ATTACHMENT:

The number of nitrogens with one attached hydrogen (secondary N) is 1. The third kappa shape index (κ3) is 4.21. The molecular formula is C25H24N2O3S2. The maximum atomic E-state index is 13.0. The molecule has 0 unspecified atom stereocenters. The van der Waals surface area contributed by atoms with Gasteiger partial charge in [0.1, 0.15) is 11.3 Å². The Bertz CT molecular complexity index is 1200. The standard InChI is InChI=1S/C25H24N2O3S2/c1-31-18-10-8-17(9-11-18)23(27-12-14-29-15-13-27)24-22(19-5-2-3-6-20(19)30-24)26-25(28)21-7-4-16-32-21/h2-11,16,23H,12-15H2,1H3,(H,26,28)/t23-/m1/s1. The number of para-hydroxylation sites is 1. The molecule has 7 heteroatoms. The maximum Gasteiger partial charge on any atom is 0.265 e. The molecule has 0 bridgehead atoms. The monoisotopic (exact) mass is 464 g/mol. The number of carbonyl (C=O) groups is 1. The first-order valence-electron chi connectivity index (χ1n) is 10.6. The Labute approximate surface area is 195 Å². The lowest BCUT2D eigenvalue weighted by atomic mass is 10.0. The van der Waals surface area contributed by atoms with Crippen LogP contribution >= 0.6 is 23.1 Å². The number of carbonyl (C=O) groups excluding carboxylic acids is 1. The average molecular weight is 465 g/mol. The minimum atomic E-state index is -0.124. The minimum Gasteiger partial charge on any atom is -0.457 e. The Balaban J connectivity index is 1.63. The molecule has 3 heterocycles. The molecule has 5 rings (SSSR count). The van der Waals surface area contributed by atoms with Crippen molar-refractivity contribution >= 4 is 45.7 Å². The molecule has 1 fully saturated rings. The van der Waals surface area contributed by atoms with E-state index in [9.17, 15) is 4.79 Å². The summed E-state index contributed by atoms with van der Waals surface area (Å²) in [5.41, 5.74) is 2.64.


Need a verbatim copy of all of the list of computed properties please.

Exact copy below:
The number of nitrogens with one attached hydrogen (secondary N) is 1. The third kappa shape index (κ3) is 4.21. The molecular formula is C25H24N2O3S2. The maximum atomic E-state index is 13.0. The molecule has 0 unspecified atom stereocenters. The van der Waals surface area contributed by atoms with Gasteiger partial charge in [0.1, 0.15) is 11.3 Å². The Bertz CT molecular complexity index is 1200. The standard InChI is InChI=1S/C25H24N2O3S2/c1-31-18-10-8-17(9-11-18)23(27-12-14-29-15-13-27)24-22(19-5-2-3-6-20(19)30-24)26-25(28)21-7-4-16-32-21/h2-11,16,23H,12-15H2,1H3,(H,26,28)/t23-/m1/s1. The number of para-hydroxylation sites is 1. The molecule has 7 heteroatoms. The maximum Gasteiger partial charge on any atom is 0.265 e. The molecule has 0 bridgehead atoms. The monoisotopic (exact) mass is 464 g/mol. The number of carbonyl (C=O) groups is 1. The first-order valence-electron chi connectivity index (χ1n) is 10.6. The Labute approximate surface area is 195 Å². The lowest BCUT2D eigenvalue weighted by atomic mass is 10.0. The van der Waals surface area contributed by atoms with Crippen LogP contribution >= 0.6 is 23.1 Å². The number of carbonyl (C=O) groups excluding carboxylic acids is 1. The average molecular weight is 465 g/mol. The minimum atomic E-state index is -0.124. The minimum Gasteiger partial charge on any atom is -0.457 e. The Balaban J connectivity index is 1.63. The molecule has 3 heterocycles. The molecule has 5 rings (SSSR count). The van der Waals surface area contributed by atoms with Crippen molar-refractivity contribution >= 4 is 45.7 Å². The molecule has 1 fully saturated rings. The van der Waals surface area contributed by atoms with E-state index in [9.17, 15) is 4.79 Å². The summed E-state index contributed by atoms with van der Waals surface area (Å²) in [5.41, 5.74) is 2.64.